I went to visit my aunt and cousin, who were in the middle of the Fast Track Detox Diet, a 8-day plan by Anne Louise Gittleman. Intrigued, my mom and I decided to give it a go because neither of us had done anything like that before. (see, social acceptability at work! They were doing it, and they’re not crazy dieters, so we didn’t feel weird about it). The plan isn’t actually just for weight-loss- it billed itself as a way to rid your body of toxins, etc (basically everything that the SELF article talks about). It involved eating “detoxifying foods” for 7 days, basically unlimited amounts of fresh produce and lean meat and no refined flour, gluten, sugar, etc etc. Then on the 8th day, you only drank this cranberry-flax drink all day.

The upshot? Yea, my jeans were loose and my skin was glowing. But was it sustainable? Hell no. I soon reverted back to my former habits. Furthermore, I felt deprived the entire time. BUT- I’m glad I did it because it really showed me that deprivation and strict rules just don’t work for me. I guess I sort of agree with the old “don’t knock it till you’ve tried it” adage. I tried a detox, and it indeed did suck. I really didn’t like it because it was impossible to focus on anything else besides what your next meal would be. And that is certainly not a healthy mindset!

So, all in all: I’ll take a diet based on balance and freedom over deprivation and “perfection” ANY day!


Anna July 14, 2009 at 2:18 pm

holy crap that was long. apologies!


april July 14, 2009 at 2:19 pm

If I’m going to “detox” that just means more fruits and veggies and less processed foods! Our bodies are designed to get rid of toxins.. we don’t need any help! I actually did a post on colonics and detoxes coming from a medical perspective.. it was actually a book review! If you want to check it out: http://ajangel25.wordpress.com/2009/07/12/review-the-raw-food-detox-diet-by-natalia-rose/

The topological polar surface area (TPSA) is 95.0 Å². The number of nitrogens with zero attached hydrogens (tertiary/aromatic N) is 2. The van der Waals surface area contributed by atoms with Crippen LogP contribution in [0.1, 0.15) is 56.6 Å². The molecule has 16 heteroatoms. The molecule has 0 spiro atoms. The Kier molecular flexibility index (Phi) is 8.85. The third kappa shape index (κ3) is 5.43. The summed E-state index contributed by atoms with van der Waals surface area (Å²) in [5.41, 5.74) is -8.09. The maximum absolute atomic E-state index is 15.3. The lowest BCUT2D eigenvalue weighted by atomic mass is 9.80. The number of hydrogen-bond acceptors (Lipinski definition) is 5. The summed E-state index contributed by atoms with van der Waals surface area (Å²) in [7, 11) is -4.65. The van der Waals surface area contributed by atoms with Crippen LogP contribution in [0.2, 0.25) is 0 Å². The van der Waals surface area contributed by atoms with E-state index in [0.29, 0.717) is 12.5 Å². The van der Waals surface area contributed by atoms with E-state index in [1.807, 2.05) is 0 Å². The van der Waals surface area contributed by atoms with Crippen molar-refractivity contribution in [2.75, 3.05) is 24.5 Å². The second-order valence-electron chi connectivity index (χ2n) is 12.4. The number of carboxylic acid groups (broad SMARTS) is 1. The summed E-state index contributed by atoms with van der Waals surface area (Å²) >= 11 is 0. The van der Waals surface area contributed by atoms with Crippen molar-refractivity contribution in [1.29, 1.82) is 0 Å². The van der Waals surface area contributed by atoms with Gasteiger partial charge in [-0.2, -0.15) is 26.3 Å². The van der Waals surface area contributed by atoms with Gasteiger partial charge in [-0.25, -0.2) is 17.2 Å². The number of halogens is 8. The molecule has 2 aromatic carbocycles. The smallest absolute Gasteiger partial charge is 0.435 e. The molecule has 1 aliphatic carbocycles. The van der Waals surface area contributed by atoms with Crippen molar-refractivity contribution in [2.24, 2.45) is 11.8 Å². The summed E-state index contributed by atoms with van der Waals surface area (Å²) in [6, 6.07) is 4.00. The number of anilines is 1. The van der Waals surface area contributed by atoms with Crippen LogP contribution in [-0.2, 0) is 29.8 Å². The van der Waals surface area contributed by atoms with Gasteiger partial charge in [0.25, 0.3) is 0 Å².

Kiersten July 14, 2009 at 2:21 pm

I am glad Self brought attention to this. Starvation-type diets seem to be all the rage now and I definitely think they fall under the eating disorder category. (Some people do detoxes or follow a raw diet for reasons other than weight loss, I accept that and am not talking about those people.) There are lots of women out there who use these kinds of diets as an excuse to restrict their eating. For some reason it’s more accepted by our society to restrict one’s food intake because you are on a diet, but if you are anorexic it’s frowned upon. People need to wake up and realize that in some cases, strict diets and anorexia are the same thing. You are still restricting your caloric intake and are depriving your body of what it needs to function. Call it what you want- a cleanse, a detox, anorexia- they’re the same thing.


Jena July 14, 2009 at 2:34 pm

“just because you have an eating disorder, doesn’t mean that everyone does. I think people need to learn and respect that there are individuals out there who are perfectly CONTENT and HAPPY with their high raw diet.”

I’m sorry, but I don’t understand the logic behind this statement. Yes, I criticized raw food diets. No, I don’t have an eating disorder. But a person only eats raw foods and has an eating disorder, then it’s an eating disorder – but if a person only eats raw food for the “right” reasons it’s not? Plenty of anorexics are perfectly CONTENT and HAPPY with their diet, too. Does that make it right?